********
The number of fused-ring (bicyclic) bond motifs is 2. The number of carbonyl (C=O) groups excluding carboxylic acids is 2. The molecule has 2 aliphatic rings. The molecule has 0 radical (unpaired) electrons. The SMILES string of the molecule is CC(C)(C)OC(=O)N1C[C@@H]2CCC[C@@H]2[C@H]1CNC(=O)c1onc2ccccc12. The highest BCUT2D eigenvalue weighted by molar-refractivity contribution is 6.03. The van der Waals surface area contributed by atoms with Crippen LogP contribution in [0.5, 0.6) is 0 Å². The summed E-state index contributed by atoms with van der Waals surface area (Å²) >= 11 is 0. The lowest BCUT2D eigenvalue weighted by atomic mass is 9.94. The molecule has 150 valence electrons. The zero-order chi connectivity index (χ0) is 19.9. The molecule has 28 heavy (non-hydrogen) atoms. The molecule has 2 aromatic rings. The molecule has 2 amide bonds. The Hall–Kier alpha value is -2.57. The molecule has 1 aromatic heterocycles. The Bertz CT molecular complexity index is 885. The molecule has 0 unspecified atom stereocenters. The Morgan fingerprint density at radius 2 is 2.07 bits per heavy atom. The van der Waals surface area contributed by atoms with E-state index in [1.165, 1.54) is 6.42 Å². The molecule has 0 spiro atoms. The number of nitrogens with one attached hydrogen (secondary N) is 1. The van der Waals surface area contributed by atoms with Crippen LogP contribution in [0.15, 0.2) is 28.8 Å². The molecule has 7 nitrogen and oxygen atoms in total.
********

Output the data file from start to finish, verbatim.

The number of fused-ring (bicyclic) bond motifs is 2. The number of carbonyl (C=O) groups excluding carboxylic acids is 2. The molecule has 2 aliphatic rings. The molecule has 0 radical (unpaired) electrons. The SMILES string of the molecule is CC(C)(C)OC(=O)N1C[C@@H]2CCC[C@@H]2[C@H]1CNC(=O)c1onc2ccccc12. The highest BCUT2D eigenvalue weighted by molar-refractivity contribution is 6.03. The van der Waals surface area contributed by atoms with Crippen LogP contribution in [0.5, 0.6) is 0 Å². The summed E-state index contributed by atoms with van der Waals surface area (Å²) >= 11 is 0. The lowest BCUT2D eigenvalue weighted by atomic mass is 9.94. The molecule has 150 valence electrons. The zero-order chi connectivity index (χ0) is 19.9. The molecule has 28 heavy (non-hydrogen) atoms. The molecule has 2 aromatic rings. The molecule has 2 amide bonds. The Hall–Kier alpha value is -2.57. The molecule has 1 aromatic heterocycles. The Bertz CT molecular complexity index is 885. The molecule has 0 unspecified atom stereocenters. The Morgan fingerprint density at radius 2 is 2.07 bits per heavy atom. The van der Waals surface area contributed by atoms with E-state index in [1.165, 1.54) is 6.42 Å². The molecule has 0 spiro atoms. The number of nitrogens with one attached hydrogen (secondary N) is 1. The van der Waals surface area contributed by atoms with Crippen LogP contribution in [0.15, 0.2) is 28.8 Å². The molecule has 7 nitrogen and oxygen atoms in total.